In addition to the EPA and DHA, you'll find protein, vitamins D and B12, niacin, and selenium. These nutrients have a synergistic effect, meaning all the elements work together. (p. 190-191)
More on the omega-3 effect here and more on traffic light eating here.
Let's get to sharing some great recipes! Don't forget to pin them as you view the images. YUM!!
|The Best Salmon Burgers via The Provision Room|
|Grilled Salmon with Chipotle Butter via Delicious Obsessions|
|Parmigiano Breaded Hogfish via Naturally Loriel|
|Pan Fried Salmon with Honey Teriyaki via Oh Snap Let's Eat|
|Tropical Salmon via The Organic Kitchen|
|Nutritious Fish Cakes with a Twist via Rules of Dieting|
|Garlic Butter Salmon via Conveying Awareness|
|BBQ Oysters via Keep the Beet|
|Fresh Fish Tacos via The Organic Kitchen|
|Blacked Cod with Spicy Mango Salsa via a Happy Health Nut|
|Homemade Fish and Chips via Montana Homesteader|
|Pan Seared Cod with Artichokes and Capers via Delicious Obsessions|
|Cod, Veggies and Bruschetta via Conveying Awareness|
|Salmon on the Sunday Menu via The Organic Kitchen|
|Honey Sesame Pan Seared Salmon via Delicious Obsessions|
|Cedar Plank Grilled Salmon via Life Currents|
|Cajun Spice Cod via Delicious Obsessions|
|Salmon Vegetable Salad with Lemon Miso Dressing via A Harmony Healing|
|Grain and Dairy Free Salmon Patties via Red and Honey|
|Grilled Trout with Lemon Butter Sauce via Montana Homesteader|
Creamy Fish Chowder via Raia's Recipes
Cumin Spiced Salmon Patties via Delicious Obsessions
Smoked Fish Dip via Naturally Loriel
Tips and Tools to Make Life Simpler
Tips on how to cook salmon from Richly Rooted. Great tip on how not-to over cook it and a recipe to boot.
|How To Cook Your Favorite Fish Perfectly via a Happy Health Nut|
Concerns about the Fukushima fall out like this blogger - Paleo AU? If not fresh, do you turn over your package of wild-caught fish to see country of origin? I do. And, frankly, I will not buy from China again. I did once though just to see and honestly, the fish doesn't taste fresh. The wild-caught salmon from the U.S. has no fish smell/taste and the fish from China has a fishy taste. DYK? Fish should not have a fishy taste. If it does, it's probably rancid. No thanks.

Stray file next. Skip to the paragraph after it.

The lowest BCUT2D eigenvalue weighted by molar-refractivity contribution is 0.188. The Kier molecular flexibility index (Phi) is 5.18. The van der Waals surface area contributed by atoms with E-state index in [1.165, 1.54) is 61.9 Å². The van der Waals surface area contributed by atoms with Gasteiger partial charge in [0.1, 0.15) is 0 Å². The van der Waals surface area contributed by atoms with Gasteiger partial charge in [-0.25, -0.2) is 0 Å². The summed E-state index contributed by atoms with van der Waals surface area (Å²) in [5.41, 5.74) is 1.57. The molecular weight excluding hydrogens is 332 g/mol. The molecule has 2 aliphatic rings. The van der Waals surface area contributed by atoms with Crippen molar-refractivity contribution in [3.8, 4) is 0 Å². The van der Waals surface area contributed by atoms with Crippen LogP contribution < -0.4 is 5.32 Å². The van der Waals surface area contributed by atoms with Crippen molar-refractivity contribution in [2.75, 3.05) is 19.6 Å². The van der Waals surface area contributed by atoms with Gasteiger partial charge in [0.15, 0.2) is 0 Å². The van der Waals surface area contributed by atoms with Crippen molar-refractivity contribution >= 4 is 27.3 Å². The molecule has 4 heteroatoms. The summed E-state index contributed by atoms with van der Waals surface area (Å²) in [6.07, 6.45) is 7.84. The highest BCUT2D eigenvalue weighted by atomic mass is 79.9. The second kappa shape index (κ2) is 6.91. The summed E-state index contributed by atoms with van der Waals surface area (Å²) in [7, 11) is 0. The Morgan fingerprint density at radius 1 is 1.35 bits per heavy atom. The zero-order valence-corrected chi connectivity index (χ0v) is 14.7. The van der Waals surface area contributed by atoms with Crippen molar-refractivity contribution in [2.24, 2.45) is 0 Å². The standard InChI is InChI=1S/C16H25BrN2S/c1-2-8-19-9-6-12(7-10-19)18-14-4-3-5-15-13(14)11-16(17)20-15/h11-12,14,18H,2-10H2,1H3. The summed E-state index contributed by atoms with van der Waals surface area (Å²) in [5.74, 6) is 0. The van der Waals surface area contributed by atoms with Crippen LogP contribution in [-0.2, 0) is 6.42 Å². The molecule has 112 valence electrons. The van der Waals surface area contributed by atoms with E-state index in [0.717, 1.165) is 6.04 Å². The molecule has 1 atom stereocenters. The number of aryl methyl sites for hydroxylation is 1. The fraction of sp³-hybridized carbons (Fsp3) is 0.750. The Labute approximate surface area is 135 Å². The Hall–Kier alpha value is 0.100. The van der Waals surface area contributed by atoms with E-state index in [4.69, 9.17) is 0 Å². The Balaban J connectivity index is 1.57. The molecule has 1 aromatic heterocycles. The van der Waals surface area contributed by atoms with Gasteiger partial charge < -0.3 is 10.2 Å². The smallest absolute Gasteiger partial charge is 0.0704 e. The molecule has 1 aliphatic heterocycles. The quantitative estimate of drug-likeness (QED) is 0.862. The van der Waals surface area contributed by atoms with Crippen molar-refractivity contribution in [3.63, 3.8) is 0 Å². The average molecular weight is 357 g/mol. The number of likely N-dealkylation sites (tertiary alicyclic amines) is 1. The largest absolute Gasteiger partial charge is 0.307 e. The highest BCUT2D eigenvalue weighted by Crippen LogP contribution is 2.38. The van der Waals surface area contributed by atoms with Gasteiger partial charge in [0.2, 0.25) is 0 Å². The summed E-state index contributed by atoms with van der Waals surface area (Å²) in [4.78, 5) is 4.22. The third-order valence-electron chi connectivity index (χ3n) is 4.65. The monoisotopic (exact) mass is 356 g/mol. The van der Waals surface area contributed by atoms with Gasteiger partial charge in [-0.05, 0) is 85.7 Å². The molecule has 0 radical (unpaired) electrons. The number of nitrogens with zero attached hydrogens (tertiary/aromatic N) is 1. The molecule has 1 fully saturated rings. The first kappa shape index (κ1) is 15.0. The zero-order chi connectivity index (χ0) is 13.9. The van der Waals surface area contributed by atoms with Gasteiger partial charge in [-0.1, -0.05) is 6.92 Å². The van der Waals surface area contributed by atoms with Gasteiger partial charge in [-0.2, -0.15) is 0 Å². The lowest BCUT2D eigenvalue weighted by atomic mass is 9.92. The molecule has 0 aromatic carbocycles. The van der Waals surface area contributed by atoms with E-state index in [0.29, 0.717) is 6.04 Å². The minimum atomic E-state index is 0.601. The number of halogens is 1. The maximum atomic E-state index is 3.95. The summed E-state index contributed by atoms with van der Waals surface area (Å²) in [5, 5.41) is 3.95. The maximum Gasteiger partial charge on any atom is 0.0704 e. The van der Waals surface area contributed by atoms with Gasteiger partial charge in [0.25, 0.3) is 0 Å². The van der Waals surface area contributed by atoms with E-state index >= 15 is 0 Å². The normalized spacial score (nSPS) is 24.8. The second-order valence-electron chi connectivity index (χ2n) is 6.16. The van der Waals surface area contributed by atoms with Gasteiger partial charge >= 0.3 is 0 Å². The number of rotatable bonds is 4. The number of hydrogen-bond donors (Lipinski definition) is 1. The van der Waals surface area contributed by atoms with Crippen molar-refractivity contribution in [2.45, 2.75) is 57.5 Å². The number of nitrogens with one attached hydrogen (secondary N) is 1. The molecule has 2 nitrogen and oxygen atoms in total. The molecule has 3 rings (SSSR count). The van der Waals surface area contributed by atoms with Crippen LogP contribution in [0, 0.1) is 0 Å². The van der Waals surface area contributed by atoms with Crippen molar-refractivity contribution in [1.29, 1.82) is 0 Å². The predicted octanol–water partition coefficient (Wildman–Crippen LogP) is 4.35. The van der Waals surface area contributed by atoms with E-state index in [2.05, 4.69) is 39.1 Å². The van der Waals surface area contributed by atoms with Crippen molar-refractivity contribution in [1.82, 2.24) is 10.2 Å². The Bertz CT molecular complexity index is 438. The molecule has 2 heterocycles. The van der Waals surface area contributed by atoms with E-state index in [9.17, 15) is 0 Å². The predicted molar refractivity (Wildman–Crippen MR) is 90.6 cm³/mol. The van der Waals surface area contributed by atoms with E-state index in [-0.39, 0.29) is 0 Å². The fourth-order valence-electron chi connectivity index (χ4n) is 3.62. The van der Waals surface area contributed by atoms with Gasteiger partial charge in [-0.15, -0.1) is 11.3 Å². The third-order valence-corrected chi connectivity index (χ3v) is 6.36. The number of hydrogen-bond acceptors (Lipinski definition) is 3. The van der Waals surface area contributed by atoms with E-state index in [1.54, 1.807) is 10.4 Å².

|How to Make Fish Stock via Learning and Yearning|
|How to Fillet a Fish via Learning and Yearning|
Need a dipping sauce? If you like tartar sauce, you may like to make your own with more than mayo and pickles. (You can make your own mayo here or a great collection of recipes here). More on the DIY tartar sauce below.
|Homemade Tartar Sauce via Love Love Thing|
And Here We Are shares a simple method for cooking fresh fish on the beach but you can do this with a bit of foil and a grill anywhere. I love the 'pocket' idea she uses! You'll have to click on her link to get the full scoop as the image I chose doesn't give it away. =)
|A Simple Method to Cooking Seafood via And Here We Are|
Want to learn more about fermentation? Let me recommend Little Owl Crunchy Momma - she has an assortment of resources and holds classes on Facebook on occasion. You can gather these details from her Facebook page under the same name as her blog. She also shared her brined salmon recipe here.
|How to Make Brined Salmon via Little Owl Crunchy Momma|
What is your favorite recipe(s) in this collection? I hope that you'll come back and pin all the ones you'll be making and then you'll share this list with your friends.
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Choose, eat, and live well! =)